One of the unique services offered is the firm’s Legal Services Audit. This service provides clients with a comprehensive audit of their outside counsel’s work, “carefully examine bills and work product of your legal team; prepare a report card for your legal team based on our findings; and provide recommendations, instructions and tips on effective use of counsel to keep down your legal bills,” reports the ABA.

“We’re definitely more fun than dealing with your current counsel,” boasts the firm.

In the end, while your law firm may not have NASA’s billion-dollar budget, it can still offer its clients a celestial-sized redesign in terms of innovative (1) billing structure or (2) range of services.

So, law firm managers, next time your subordinates pitch a seemingly space-age idea for your more grounded business problems, hear them out. You never know when dreaming big will actually land your law firm among the stars.



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5 Signs Your Firm Is Stuck In A Rut & How To Get Out Now!

On January 13, 1982, a Boeing 737 departed Washington National Airport in Washington, D.C., bound for Fort Lauderdale, Florida. Just after its takeoff, however, the airliner crashed into the 14th Street Bridge, killing all but five of its 74 passengers.

The following excerpt was taken from the cockpit recorder:

First Officer: Electrical.

Captain: Generators.

First Officer: Pitot heat.

Captain: On.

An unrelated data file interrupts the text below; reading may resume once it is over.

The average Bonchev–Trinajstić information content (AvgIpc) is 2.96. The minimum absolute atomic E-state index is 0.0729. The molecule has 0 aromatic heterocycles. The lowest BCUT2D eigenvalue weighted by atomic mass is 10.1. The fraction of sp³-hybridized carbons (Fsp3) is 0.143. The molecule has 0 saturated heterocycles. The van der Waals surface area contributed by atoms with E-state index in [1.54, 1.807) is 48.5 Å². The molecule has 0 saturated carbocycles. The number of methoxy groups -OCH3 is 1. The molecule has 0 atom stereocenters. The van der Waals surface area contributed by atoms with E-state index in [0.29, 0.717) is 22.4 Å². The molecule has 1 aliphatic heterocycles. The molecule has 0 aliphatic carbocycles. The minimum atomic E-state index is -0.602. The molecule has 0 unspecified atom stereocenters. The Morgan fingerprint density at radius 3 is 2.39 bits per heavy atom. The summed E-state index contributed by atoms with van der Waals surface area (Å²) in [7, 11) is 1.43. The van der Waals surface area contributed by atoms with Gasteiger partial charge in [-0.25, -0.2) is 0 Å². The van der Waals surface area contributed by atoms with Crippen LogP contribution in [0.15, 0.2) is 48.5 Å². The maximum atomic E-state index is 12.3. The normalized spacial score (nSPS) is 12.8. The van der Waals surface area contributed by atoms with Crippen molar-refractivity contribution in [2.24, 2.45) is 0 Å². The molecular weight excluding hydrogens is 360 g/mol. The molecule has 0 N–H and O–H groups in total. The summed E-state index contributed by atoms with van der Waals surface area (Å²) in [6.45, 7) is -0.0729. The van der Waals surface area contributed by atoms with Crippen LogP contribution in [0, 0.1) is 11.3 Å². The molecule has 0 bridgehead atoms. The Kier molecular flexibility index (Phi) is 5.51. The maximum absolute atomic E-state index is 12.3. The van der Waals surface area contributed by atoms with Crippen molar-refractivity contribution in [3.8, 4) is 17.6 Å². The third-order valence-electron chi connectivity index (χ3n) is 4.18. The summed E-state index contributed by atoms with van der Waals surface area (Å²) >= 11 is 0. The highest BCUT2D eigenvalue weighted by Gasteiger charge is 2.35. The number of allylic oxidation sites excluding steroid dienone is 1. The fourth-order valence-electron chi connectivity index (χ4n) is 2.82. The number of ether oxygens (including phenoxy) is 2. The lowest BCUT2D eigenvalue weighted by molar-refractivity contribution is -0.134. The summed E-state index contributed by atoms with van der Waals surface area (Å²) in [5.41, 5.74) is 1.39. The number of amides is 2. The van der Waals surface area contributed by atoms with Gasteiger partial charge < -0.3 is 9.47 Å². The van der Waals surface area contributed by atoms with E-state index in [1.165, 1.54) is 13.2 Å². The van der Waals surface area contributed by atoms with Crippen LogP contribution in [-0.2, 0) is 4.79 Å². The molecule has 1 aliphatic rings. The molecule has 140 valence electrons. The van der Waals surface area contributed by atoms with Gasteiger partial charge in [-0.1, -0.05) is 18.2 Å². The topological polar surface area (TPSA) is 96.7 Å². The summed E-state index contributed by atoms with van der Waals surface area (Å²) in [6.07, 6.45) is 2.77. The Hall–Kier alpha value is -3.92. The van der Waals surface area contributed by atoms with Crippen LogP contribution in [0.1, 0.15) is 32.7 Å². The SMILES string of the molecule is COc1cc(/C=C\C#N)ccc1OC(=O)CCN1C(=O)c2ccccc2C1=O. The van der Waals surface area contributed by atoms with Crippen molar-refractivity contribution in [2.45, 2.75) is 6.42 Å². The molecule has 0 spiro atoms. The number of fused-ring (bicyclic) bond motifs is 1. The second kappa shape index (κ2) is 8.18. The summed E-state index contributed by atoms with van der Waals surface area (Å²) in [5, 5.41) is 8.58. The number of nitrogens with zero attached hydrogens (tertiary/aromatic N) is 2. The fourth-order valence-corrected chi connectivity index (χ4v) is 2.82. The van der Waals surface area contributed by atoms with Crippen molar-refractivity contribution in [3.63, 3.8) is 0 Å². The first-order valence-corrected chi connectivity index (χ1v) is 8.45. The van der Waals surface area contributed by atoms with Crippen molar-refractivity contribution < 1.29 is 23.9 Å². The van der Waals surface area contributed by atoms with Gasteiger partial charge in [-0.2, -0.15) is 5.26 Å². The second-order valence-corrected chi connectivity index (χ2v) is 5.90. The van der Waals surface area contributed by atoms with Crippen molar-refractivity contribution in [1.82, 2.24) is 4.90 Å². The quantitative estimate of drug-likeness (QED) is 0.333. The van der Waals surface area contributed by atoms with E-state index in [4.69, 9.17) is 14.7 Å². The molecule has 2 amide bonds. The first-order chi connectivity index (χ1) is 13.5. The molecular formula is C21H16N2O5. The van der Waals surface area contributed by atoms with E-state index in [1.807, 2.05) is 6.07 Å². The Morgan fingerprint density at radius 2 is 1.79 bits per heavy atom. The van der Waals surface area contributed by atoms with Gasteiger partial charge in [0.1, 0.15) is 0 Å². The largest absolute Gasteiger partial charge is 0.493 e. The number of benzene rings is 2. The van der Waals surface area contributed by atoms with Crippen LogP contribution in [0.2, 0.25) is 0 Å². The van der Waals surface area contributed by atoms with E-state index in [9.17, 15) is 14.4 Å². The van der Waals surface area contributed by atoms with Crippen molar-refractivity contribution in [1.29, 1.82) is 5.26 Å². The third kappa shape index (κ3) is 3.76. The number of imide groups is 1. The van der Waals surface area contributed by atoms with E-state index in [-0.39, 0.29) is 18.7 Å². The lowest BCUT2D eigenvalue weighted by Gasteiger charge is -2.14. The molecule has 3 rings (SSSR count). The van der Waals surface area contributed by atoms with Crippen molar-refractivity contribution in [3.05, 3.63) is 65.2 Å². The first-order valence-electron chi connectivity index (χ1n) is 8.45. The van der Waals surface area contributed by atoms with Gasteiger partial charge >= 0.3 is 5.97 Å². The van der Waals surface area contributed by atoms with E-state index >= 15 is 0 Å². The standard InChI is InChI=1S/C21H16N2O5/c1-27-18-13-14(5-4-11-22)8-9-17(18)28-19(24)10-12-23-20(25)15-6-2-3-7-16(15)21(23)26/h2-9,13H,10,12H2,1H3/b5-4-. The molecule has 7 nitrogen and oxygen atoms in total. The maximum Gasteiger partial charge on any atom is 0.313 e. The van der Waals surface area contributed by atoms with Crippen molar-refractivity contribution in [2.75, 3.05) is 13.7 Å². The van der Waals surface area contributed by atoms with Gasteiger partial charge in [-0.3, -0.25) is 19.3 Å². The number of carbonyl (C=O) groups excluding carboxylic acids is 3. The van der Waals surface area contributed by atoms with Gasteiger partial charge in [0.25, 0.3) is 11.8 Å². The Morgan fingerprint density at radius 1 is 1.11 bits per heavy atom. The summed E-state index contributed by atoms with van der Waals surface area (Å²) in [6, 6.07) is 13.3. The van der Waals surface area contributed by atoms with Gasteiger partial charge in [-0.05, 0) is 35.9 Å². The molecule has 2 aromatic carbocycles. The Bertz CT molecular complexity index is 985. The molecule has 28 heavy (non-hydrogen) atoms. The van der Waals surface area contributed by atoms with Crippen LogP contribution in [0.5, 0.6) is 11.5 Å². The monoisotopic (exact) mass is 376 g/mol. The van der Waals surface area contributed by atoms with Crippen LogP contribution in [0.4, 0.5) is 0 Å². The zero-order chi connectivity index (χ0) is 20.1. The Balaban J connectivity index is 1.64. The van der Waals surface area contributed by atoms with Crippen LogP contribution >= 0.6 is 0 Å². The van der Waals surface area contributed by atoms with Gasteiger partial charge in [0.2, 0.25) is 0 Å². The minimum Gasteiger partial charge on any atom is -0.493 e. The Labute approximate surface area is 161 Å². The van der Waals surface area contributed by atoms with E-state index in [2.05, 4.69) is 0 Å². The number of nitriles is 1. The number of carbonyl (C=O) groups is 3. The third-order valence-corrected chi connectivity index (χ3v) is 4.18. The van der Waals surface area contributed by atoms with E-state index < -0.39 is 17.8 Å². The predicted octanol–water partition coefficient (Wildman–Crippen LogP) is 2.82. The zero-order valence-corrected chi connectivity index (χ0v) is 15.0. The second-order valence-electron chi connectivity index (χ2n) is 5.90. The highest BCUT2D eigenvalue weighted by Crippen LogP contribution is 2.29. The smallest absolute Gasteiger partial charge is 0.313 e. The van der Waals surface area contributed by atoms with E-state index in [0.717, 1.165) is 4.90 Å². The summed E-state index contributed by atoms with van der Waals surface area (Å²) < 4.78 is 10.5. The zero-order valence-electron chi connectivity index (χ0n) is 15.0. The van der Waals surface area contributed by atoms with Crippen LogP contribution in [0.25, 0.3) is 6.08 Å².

First Officer: Anti-ice.

Captain: Off.

First Officer: Air-conditioning pressurization.

Captain: Packs on flight.

First Officer: APU.

Captain: Running.

First Officer: Start levers.

Captain: Idle.

Normally, the above conversation wouldn’t be cause for alarm. In fact, the pre-flight checklist conversation appears to be comfortably routine.

But, that’s also problem.

Air Florida Flight 90 was taking off in freezing Northeast weather—a situation to which pilots based in sunny Florida would be unaccustomed. The First Officer in this case had flown only two takeoffs and landings in similar wintry conditions during his tenure at the company, according to Gersick and Hackman’s “Habitual Routines in Task-Performing Groups,” published in 1990.

So, upon hearing “anti-ice, off” neither the Captain nor the First Officer thought to change their pre-flight checklist routine. And, lack of anti-ice measures did, sadly, lead to the flight’s demise.

Gersick and Hackman’s study, which anecdotally references the Air Florida Flight incident, concludes that “social systems require at least some routinization of behavior to get work accomplished.”

But, sometimes it’s necessary to break out a habitual routine in order to properly innovate, adapt to changing situations, or weather the storm, so to speak.

If your law firm is currently stuck in a rut or routine, the consequences need not be so dire. The deadly plane crash in D.C. can serve as a warning to airline companies and law firms alike.

Here are five signs your firm may be dangerously stuck in a rut:

1. Low employee morale. If you’ve noticed employees taking extra long lunches, skipping out early, or making trivial complaints, it may because your firm suffers from low employee morale.

When productive, meaningful work transforms into a dull, daily grind, it’s time to makes some changes. Create new mentorship programs. Try “lunch roulette.”

Whatever you do, let go of the status quo. Employee morale is linked to higher productivity and performance, aspects of your business both clients and partners can’t live without.